Butker’s soccer background helping on field

Photo by Austin Foote

Freshman Harrison Butker won the starting kicker job for this season. The 6-3 Butker went to high school at Westminster in Atlanta, Ga. He broke many school records, and in his junior year, he went 16-17 on field goals. The lone miss was from 59 yards.

Butker was named first team All-American in high school by several football organizations. Through his first six games, Butker is 5-for-8 on field goals, including 4-for-5 from beyond 40 yards.

Butker has given Tech a new dimension in the kicking game this year. In the past three seasons, Coach Johnson had been hesitant to call on the field goal kicking unit for long distance kicks, but this season, Butker has been very reliable.

Butker has also had a major impact on the kickoff unit. His touchback percentage on kickoffs is 42.86 percent, which is the highest in the Paul Johnson era by almost 30 percent.

Like most kickers, Butker had a heavy soccer background. Butker played soccer in high school and helped Westminster win back-to-back state championships his last two years.

“I started playing soccer when I was 3. Both my parents played soccer in college. My dad played at Berry. My mom played at Smith,” Butker said.

Butker, who grew up as a Tech fan, eventually got interested in football.

“My mom got her Master’s at Georgia Tech. I was really a big basketball fan. Then I started watching the Georgia Tech football games,” Butker said.

Butker started playing kicker his sophomore year in high school. He handled only kickoffs, but by his junior year, he was handling all kicking and punting responsibilities. While Butker also excelled as a punter and received All-American accolades for punting as well, he has yet to take a punt in his career. Butker realized his potential shortly after beginning to play football.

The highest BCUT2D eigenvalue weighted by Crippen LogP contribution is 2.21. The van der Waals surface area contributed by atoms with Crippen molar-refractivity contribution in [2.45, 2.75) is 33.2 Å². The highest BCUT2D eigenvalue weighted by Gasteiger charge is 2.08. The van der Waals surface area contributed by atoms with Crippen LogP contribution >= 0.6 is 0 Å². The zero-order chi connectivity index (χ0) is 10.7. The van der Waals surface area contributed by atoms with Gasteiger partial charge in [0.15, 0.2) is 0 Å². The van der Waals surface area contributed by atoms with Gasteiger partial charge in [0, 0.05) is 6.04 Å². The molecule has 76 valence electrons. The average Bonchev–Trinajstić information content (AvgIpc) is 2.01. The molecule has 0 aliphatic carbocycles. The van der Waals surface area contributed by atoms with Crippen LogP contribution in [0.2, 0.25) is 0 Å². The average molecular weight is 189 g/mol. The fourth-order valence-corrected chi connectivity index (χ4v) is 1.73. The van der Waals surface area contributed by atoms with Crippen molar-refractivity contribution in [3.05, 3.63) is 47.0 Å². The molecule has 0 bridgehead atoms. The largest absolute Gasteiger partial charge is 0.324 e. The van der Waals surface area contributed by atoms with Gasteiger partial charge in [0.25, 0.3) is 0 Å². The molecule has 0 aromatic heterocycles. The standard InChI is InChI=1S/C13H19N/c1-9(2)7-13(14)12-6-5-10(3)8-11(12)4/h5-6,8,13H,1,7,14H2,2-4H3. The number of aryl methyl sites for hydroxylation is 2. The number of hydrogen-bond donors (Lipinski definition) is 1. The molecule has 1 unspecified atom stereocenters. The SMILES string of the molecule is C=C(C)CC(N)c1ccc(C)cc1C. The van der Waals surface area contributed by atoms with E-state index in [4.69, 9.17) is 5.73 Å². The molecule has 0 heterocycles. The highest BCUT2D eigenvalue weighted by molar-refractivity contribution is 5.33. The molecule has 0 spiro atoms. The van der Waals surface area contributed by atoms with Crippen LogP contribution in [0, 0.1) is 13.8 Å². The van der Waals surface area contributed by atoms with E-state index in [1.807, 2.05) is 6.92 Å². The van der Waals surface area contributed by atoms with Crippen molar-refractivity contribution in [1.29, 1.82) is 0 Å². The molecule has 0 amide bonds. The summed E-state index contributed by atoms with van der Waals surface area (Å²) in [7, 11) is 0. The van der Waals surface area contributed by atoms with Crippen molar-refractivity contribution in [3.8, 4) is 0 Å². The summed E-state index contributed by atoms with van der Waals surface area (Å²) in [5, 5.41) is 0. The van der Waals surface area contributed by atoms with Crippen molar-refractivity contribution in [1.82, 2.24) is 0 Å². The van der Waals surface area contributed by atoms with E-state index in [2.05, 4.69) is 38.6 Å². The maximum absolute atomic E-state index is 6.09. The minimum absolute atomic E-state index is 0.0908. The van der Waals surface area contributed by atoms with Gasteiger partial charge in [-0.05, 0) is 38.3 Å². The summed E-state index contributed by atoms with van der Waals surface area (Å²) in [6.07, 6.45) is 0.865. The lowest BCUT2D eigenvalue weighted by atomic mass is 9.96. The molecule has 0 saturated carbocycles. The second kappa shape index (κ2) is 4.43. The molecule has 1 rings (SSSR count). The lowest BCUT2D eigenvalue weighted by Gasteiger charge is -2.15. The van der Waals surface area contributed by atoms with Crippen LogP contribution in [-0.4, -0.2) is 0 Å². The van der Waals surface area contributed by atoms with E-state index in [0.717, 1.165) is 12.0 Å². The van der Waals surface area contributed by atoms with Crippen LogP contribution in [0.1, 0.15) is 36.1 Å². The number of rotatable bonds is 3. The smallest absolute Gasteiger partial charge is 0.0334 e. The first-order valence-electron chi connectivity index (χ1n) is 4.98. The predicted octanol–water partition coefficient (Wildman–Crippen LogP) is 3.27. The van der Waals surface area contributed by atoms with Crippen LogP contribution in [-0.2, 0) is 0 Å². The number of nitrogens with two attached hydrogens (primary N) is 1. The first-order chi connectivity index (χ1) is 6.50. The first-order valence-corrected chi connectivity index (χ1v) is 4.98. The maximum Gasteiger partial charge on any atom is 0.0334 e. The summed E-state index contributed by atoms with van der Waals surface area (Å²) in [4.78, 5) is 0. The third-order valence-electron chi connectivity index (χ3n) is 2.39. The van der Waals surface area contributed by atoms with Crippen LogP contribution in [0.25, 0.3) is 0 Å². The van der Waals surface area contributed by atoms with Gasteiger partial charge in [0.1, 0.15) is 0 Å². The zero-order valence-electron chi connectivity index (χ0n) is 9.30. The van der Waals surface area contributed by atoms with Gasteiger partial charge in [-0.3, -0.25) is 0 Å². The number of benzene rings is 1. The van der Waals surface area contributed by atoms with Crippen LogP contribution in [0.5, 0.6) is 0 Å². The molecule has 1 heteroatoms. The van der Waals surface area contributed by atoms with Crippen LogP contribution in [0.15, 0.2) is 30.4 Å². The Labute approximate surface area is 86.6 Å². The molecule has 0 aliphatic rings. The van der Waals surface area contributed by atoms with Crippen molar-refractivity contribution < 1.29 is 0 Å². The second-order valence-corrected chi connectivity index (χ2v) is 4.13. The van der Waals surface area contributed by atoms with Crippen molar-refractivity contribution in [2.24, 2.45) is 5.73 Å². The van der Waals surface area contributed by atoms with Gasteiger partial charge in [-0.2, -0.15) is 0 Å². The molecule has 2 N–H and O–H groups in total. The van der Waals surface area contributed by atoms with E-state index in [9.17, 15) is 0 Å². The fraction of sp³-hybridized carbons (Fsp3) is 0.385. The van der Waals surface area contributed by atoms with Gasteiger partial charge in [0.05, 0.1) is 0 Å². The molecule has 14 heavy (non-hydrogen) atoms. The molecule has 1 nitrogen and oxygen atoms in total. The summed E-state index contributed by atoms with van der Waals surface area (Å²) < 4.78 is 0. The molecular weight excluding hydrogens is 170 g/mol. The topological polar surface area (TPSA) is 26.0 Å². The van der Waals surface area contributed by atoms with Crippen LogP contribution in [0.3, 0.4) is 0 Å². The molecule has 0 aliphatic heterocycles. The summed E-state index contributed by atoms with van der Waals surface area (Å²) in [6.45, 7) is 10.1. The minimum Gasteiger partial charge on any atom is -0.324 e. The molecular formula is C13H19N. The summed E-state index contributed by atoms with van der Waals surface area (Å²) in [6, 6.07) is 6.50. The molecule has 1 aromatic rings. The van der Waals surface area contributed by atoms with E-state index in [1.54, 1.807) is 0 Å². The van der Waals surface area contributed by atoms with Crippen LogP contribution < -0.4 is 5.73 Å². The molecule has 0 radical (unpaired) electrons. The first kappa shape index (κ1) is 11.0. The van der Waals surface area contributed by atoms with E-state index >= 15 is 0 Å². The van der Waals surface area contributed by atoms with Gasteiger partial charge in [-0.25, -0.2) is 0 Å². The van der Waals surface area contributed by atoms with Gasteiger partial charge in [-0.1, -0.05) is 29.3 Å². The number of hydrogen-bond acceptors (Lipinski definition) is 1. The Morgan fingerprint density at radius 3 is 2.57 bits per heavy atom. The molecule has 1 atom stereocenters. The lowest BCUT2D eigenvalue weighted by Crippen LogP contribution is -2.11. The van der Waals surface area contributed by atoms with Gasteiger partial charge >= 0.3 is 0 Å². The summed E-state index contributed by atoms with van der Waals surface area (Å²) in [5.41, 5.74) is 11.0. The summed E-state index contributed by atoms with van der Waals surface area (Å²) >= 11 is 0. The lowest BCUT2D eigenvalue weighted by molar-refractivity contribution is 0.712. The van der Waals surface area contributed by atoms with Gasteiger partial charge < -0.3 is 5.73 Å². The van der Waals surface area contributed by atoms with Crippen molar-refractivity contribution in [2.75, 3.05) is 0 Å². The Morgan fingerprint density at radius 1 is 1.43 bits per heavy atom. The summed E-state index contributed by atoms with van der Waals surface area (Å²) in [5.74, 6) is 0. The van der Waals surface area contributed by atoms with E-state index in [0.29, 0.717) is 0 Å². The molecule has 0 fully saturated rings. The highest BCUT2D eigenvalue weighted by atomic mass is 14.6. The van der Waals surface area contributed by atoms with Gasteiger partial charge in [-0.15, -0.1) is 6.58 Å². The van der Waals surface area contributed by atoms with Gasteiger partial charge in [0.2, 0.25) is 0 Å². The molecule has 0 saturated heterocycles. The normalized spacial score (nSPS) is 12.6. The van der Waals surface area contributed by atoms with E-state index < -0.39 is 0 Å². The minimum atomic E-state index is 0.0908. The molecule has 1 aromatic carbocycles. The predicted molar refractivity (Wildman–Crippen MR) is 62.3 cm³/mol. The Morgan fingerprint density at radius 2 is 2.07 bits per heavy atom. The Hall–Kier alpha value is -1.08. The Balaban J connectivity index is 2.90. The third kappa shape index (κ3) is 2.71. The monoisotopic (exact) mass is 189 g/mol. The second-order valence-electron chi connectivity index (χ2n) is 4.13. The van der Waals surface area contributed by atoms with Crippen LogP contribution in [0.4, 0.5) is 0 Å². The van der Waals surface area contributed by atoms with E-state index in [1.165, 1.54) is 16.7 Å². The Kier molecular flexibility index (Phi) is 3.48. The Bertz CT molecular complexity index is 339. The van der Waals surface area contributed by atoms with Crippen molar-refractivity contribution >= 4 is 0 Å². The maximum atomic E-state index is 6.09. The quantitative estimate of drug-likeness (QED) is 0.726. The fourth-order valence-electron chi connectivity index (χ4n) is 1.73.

“All kickers look for that opportunity and in my training I like to envision those types of kicks under pressure.”

“My rising junior year I went to a camp run by Prokicker.com. They ranked me pretty high. I thought that maybe I could have a future in college,” Butker said.

Butker was offered a full scholarship to play for Tech and committed shortly after attending a summer camp.

“Ten years ago, scholarships for kickers were extremely rare and coaches are starting to realize how important kickers are and how they can swing a game,” Butker said.

Butker is one of the few true freshman receiving playing time this season, and he is very excited about having a positive impact on this year’s team.

“That’s what I wanted when I came to Tech. I noticed the playing opportunity, so I was looking forward to doing something my freshman year,” Butker said. “My number one goal was field goal percentage. Lou Groza award has always been in the back of my mind, and a high touchback percentage, but anything to help the team.”

Butker is confident in his kicking abilities and feels that he is consistent from 53 yards and in.

There is a long legacy of Tech kickers’ kicking games winning field goals, including a kick that helped Tech win the 1990 nation championship: Scott Sisson kicked a game-winning field goal with seven seconds left in the game against UVA, who was ranked number one at the time.

Most notably, Luke Manget also had a game-winning kick in 1999 against Georgia that gave Tech a 51-48 victory in overtime. It was the last time Tech beat UGA in Bobby Dodd Stadium. Butker hopes to one day get a chance to kick a game winning field goal.

“All kickers look for that opportunity, and in my training, I like to envision those types of kicks under pressure,” Butker said.

Losing three consecutive games, the football team has had a rough three weeks. However, the team is staying positive, and players are confident they will break their losing streak in the game against Syracuse.

“We had a really good practice today. I think it’s positive in the locker room. We look at the season as two different seasons. We’re starting the second half of our season 0-0 and we’re looking forward to Syracuse.”